Learning lessons from the GrowCo conference
GrowCo gives attendees the opportunity to learn from the best in the industry with more than 600 people attending – including CEOs and thought leaders – workshops and networking opportunities. Here are a few insights Pavlo Phitidis came away with after attending the world’s biggest three-day business growth conference.
“Beyond profit generation, American views on business reach deeply into the context of where they are built.”
We saw this on our first day as we orientated ourselves in New Orleans when visiting Southern Candy Makers, Melbas PoBoys and a Cuban Cigar Factory. New Orleans, a city that was flattened by Hurricane Katrina in 2005, faced a R3 billion rehabilitation challenge in the aftermath of the storm. Many business owners with deep histories and roots in the region united behind the challenge and built businesses that reached deep into their communities. The models they used are still profitable and sustainable today.
The GrowCo schedule
Immersed in the process of learning, we attended fireside chats with founders who had built fast-growing businesses and seminars presented by business growth experts.
The focus of day one was understanding the differences between growth and it only ended at midnight. We gained insights into getting the timing right, breaking and rebuilding your business while building it through the growth cycle, raising capital, leadership and team dynamics through the growth cycle.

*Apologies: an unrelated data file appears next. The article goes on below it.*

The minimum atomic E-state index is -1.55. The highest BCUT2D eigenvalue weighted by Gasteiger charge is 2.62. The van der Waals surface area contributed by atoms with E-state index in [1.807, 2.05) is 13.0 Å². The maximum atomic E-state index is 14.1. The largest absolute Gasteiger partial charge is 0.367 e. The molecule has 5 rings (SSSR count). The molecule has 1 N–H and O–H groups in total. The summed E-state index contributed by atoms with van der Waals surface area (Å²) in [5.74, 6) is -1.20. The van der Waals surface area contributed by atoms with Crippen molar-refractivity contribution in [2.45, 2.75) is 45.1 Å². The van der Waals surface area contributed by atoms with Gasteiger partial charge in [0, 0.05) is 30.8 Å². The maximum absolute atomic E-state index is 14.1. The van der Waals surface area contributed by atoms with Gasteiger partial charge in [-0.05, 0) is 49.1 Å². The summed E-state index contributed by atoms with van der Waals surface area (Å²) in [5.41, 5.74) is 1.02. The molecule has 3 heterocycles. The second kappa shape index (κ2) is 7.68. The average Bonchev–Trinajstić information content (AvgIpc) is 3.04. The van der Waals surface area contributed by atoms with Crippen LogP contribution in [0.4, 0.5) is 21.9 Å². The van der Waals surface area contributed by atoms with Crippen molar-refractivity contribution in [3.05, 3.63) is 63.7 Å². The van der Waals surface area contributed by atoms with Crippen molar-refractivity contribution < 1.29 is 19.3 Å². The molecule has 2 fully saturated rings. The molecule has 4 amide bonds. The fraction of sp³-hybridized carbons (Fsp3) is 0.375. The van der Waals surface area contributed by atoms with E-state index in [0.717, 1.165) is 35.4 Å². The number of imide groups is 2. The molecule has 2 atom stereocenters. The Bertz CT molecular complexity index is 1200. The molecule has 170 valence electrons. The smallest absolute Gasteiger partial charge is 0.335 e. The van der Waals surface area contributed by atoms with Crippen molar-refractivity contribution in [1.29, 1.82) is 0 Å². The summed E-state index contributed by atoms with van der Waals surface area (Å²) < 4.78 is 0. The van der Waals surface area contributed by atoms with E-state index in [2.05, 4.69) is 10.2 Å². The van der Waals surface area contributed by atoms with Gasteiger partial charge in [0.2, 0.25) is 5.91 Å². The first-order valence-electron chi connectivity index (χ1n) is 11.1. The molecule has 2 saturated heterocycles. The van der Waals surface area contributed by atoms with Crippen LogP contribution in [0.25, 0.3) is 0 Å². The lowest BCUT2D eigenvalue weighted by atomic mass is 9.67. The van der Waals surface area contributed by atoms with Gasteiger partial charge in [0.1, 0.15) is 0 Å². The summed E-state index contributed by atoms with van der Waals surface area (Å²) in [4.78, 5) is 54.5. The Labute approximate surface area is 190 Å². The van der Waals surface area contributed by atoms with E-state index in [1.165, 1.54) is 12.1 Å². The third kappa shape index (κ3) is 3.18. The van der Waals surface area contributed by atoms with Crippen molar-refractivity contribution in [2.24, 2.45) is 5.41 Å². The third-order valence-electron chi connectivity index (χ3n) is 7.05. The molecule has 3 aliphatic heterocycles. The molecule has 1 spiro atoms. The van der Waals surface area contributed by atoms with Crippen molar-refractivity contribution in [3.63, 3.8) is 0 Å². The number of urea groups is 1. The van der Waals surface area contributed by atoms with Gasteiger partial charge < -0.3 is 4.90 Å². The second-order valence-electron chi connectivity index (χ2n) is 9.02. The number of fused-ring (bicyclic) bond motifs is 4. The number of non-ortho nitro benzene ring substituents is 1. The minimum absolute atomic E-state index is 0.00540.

Day two was broken down into nine seminars and fireside chats and was about staying at the top. It was about how, once you get into growth, you can accelerate it without becoming broke and remaining ahead of the competition.
Invest in lifelong learning
The fastest-growing and most successful businesses I work with have business owners who invest in lifelong learning. This was no different at GrowCo. South African business owners had travelled from across the Atlantic to learn the GrowCo lessons for their own businesses. We found them, spoke to them and got their take on what they were bringing back home.
Insights from the conference and the city
Conferences are full of people – and we met loads of them. There were great ideas from new businesses. The Baby Barista was one such example. The interest we generated on cross-Atlantic business became palpable. From cowboys to corporatising small business, interest in South Africa’s entrepreneurial business environment was keen. We also enjoyed seeing some big names in the American entrepreneurial ecosystem visiting the conference. They shared their insights, mobilised the attendees and inspired many through their own stories.
Finally, we managed to squeeze in some time to visit New Orleans. From Bourbon Street in the French Quarter, visits to the docks serving the great Mississippi River, historic graveyards, swamps and groves, and visits uptown and across town, we gained insights and truths about the remarkable cross-section of southern American society and life.
It was a valuable trip. It was insightful. It was vital. We get so stuck in our own narratives governing the big issues in South Africa that focusing on and getting down to business becomes a challenge in all the surrounding noise.
It’s a trip like this that helps you to step up and get out of the noise to take the lessons learnt back into your own business and accelerate it to its next level in service of yourself and South Africa. This valuable trip was made possible by Nedbank and American Express.